It’s topped with a lot of stuff — garlic aioli, mustard, pickles, sport peppers (which is a Chicago thing, apparently, and kinda like a less spicy banana pepper), an onion ring, and cheddar cheese.

Uncle Betty's

Normally this would be way too much stuff, but the aggressively-spiced patty stands out even under the deluge of toppings.  It helps that everything is quite tasty, and it all goes together very, very well.  The cheese isn’t melted all the way through, but there’s so much other stuff going on that you can barely notice.

The bun is quite good, too — I think it’s a Martin’s Potato Roll or something similar.  It has a great balance between fluffiness and heft.

Uncle Betty's

If the patty were better, this would be an outstanding burger.  It’s nicely cooked, and all of the toppings are great.  That patty, though.  Oh well.

As for the fries, they’re thinly-cut and nicely seasoned (I think they’re using some kind of seasoning salt, but it’s mild enough to not call attention to itself); they would have been great if they had been served hot or even warm, but alas, they were room temperature (at best).

2.5 out of 4

Aloette

Aloette burger
Location
: 163 Spadina Avenue, Toronto
Websitehttps://aloetterestaurant.com/

I was traveling when Aloette opened, and seeing pictures of the burger made me want to drop everything I was doing and get on the next plane home.  I mean, it’s a burger created by one of the best chefs in the city.  It’s topped with fried cheese.  How could it not be amazing??

How indeed.

It seems I’m fated to continually be disappointed by Toronto’s best chefs.  First there was Victor Barry.  Then Grant van Gameren.  And now, sadly, Alo’s Patrick Kriss.

Of course, there are different levels of disappointment, and this one was much more mild than the other two: I actually enjoyed the burger at Aloette.  But I was expecting my socks to be knocked off.  I’m looking down, and yep: there are my socks, firmly on my feet.

The Aloette Burger comes topped with shredded lettuce, pickle, onion, mayo, and the aforementioned Beaufort cheese.  The toppings are mostly quite good.  When you first look at the burger, the big pile of lettuce seems overdone, but I think the fine shredding makes it look poofier than it actually is.  It was just right.  The soft bun just barely holds up to the messy burger, but it manages.  It’s good.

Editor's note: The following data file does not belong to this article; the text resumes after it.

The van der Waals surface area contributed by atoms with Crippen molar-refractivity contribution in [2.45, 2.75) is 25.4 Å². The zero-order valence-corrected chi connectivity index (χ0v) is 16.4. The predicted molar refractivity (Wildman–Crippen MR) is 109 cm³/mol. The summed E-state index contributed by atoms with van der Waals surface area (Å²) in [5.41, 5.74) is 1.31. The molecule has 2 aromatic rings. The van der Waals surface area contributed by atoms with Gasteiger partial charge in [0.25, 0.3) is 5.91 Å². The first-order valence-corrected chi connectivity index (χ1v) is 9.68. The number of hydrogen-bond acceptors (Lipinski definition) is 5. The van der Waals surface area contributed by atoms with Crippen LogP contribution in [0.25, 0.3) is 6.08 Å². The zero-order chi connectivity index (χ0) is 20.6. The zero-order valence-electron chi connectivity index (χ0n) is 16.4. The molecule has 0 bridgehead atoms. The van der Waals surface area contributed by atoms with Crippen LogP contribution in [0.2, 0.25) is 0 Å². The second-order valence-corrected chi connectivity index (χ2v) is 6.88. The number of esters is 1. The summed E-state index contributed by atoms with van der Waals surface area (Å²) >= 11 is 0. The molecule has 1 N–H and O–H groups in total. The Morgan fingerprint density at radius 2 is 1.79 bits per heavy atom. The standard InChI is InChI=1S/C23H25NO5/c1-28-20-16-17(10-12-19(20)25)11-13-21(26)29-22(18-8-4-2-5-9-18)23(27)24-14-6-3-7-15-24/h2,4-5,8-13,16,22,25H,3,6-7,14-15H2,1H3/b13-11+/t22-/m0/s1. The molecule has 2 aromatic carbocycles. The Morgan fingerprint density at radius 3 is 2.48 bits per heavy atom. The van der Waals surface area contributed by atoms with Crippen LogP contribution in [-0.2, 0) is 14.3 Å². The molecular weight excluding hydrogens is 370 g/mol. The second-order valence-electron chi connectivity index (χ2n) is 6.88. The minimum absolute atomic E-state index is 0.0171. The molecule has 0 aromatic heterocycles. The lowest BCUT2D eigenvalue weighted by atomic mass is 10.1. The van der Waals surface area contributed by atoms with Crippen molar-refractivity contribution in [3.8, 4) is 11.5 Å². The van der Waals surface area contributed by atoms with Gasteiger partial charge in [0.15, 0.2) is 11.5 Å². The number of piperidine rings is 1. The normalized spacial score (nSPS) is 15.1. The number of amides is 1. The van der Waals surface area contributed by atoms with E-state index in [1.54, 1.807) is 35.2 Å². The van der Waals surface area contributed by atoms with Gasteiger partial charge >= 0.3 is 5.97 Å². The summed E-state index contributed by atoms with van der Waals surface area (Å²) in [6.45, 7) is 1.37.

The cheese was, shockingly, the weakest element.  It was good in theory — gooey, with a satisfying cheesy brown crust on its exterior.  It was actually quite delicious.  But just because something’s delicious doesn’t mean it belongs on a hamburger; it was sharp and assertive, and it completely wiped out all of the hamburger’s other flavours.  It would be absolutely amazing in a grilled cheese sandwich, but on a burger it’s all wrong.

The patty didn’t seem to have much of a beefy flavour, but then how can you even tell with that cheese?  The bulk of the flavour was a mild bitterness from the slightly burned exterior.  The patty mostly had an amazing mahogany-brown crust from the griddle, but there were a few spots that were blackened and bitter.

And while the beef was somewhat juicy, the well done patty was kind of dry.  It was also a little bit too finely ground and a bit too tightly packed, resulting in a patty that’s tougher than it should be.  When you’re eating a burger and thinking “why is this taking so long to chew?” then you know you’ve got problems.

Still, I’m coming off super negative here, so I should make it clear that I actually quite enjoyed the burger: it was tasty.  It has way too many issues to be anything better than just good, but it is good.  It’s just not even close to the burger perfection I was hoping for.

As for the fries, they were a bit overcooked (most of them were potato-chip-crunchy, which is a bit much), but otherwise quite tasty.  They also came with a tangy dipping sauce that was easily the highlight of the meal.

3 out of 4